Argo is an international program that calls for the deployment of 3,000 free drifting profiling floats, distributed over the global oceans, which will measure the temperature and salinity in the upper 2,000m of the ocean providing 100,000 T/S profiles and reference velocity measurements per year. This broad-scale global array of temperature/salinity profiling floats has already grown to be a major component of the ocean observing system. The program has changed the way scientists think about collecting data and provided additional spin off such as how to collaborate internationally and how to develop a data management that can be used for the scientific community. Data is crucial for weather forecast and provides information for climate and the biological ocean.
The international Argo community maintains a web portal where the Argo project information is shared.
The main objective of the Argo program is to provide a quantitative description of the evolving state of the upper 2000m of the ocean by collecting profiles of temperature and salinity from the surface to 2000m. Argo data is used for initialization of ocean and coupled (ocean atmosphere) forecast models, data assimilation and dynamical model testing. It has been demonstrated that the assimilation of Argo data in the models improved weather and climate forecast. Profiling float data have an enormous range of applications. The more distinctive categories for Argo data use are: educational uses, operational uses and research uses.
Argo, the broad-scale global array of temperature/salinity profiling floats, is a major component of the ocean observing system. Deployment of floats began in 2000. Conceptually, Argo builds on the existing upper-ocean thermal networks, extending their spatial and temporal coverage, depth range and accuracy, and enhancing them through addition of salinity and velocity measurements. The name Argo is chosen to emphasize the strong complementary relationship of the global float array with the Jason altimeter mission. For the first time, the physical state of the upper ocean is systematically measured and assimilated in near real-time.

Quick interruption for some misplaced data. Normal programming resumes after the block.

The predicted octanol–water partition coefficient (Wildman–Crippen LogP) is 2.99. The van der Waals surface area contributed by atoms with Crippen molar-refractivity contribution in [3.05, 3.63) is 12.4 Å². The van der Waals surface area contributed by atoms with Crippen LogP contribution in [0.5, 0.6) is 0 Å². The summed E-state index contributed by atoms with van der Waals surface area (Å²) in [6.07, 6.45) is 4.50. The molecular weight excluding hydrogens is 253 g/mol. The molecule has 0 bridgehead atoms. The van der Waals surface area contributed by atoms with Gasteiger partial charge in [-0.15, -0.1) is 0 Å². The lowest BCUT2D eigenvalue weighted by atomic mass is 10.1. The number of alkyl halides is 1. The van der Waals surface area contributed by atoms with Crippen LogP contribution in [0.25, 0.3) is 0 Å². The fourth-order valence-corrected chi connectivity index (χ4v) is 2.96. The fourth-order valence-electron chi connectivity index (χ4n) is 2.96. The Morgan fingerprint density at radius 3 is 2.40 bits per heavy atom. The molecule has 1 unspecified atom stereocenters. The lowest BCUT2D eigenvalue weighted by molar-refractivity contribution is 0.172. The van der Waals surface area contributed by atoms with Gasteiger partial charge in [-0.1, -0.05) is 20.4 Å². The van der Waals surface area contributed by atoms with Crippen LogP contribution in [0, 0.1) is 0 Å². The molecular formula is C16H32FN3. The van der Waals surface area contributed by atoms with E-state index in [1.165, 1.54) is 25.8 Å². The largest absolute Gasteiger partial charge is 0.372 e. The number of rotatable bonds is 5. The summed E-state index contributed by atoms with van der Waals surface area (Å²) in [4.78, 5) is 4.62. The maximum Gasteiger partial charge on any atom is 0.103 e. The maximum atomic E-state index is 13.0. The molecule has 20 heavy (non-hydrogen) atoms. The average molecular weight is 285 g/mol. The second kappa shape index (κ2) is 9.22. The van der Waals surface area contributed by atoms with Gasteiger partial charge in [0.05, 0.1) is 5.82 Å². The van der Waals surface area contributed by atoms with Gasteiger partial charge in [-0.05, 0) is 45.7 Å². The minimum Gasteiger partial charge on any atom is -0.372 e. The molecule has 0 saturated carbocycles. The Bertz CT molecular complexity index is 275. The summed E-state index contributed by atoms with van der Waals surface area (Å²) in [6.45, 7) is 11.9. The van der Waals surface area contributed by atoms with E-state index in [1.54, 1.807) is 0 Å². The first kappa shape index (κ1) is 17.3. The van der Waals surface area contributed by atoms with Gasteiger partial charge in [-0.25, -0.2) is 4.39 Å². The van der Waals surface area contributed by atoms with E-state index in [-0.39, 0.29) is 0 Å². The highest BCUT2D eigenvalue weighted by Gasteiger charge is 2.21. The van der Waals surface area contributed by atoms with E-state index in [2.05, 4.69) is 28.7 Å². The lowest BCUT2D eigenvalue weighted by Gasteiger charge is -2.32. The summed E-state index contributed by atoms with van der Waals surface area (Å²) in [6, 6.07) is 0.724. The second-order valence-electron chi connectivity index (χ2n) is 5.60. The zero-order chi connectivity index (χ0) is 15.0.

Profiling float data have an enormous range of applications. The more distinctive categories for Argo data use are : Educational, Operational, and Research. With over 3200 floats reporting free, easy to access data every 10 days, Argo provides a relevant, global ocean data set. The temperature, salinity and velocity data from Argo can teach everything from basic concepts, like the temperature of the ocean and how to read graphs, to more complicated ones like analyzing ocean data over time and climate change issues.